Sinek, (2009) stresses the importance of establishing clarity about what an organisation believes in as it establishes why it does what it does. In our earlier example: closing the reading gap, we might agree that ‘we believe that all children should be able to read to a high standard so that they can comprehend fully and articulate responses to others’ ideas.’

The importance of the vision being a collective one is symptomatic of authentic leadership. Steffens et. al., (2016) discovered that ‘a leader who advances the interests of a collective is (a) perceived as offering more authentic leadership and (b) more likely to inspire followership.’ and ‘findings suggest that leaders are regarded as more authentic to the extent that they are true to the collective identity of the group that they lead’ [ibid].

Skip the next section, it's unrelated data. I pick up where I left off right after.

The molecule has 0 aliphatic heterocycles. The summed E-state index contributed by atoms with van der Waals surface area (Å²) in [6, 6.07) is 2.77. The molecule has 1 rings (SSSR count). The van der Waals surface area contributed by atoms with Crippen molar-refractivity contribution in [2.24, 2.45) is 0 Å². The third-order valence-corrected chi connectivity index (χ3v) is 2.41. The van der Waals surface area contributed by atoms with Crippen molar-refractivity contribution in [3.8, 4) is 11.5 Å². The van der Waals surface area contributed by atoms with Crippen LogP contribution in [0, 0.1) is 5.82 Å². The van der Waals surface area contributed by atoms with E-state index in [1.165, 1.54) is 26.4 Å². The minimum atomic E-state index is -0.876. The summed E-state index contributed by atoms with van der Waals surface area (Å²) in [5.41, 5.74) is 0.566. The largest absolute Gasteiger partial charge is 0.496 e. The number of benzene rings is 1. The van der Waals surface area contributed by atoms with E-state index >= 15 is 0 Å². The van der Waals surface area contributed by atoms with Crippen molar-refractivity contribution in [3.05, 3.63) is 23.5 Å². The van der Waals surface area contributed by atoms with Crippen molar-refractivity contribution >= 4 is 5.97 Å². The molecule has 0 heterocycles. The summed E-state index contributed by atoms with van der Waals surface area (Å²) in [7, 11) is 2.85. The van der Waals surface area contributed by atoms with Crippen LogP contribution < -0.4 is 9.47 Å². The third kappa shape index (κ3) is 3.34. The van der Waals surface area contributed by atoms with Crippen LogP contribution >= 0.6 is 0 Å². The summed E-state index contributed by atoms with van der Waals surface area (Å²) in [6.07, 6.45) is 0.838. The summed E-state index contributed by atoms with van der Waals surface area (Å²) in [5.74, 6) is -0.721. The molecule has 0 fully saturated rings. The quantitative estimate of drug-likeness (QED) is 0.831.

3. Research informed solutions

Does sufficient knowledge and expertise exist within the organisation to be able to propose a range of solutions to the problem? Is this knowledge research informed?

Where possible, leadership responsiveness should be informed by research as this is most likely to lead to effective solutions to education problems. 

Decisions will need to be taken locally as to whether meta-analysis tools (such as the Teaching and Learning Toolkit) should be used or organisations should employ their own researchers. Research capacity will most likely vary across organisations which may impact on the quality of the research accepted and the solutions proposed in response to findings. 

4. Effective protocols for collaboration and decision making

Do group members collaborate effectively? Do they pose questions to each other to reveal and extend thinking? Do they listen actively and deeply, paraphrasing to summarise? Do they provide data to structure conversations? Do they put ideas on the table, modify them and remove them if appropriate? Do they pay attention to themselves and others in order to adjust their way of working in the group? Do they presume positive intentions in a non-judgemental way? Do they pause to allow time for thought?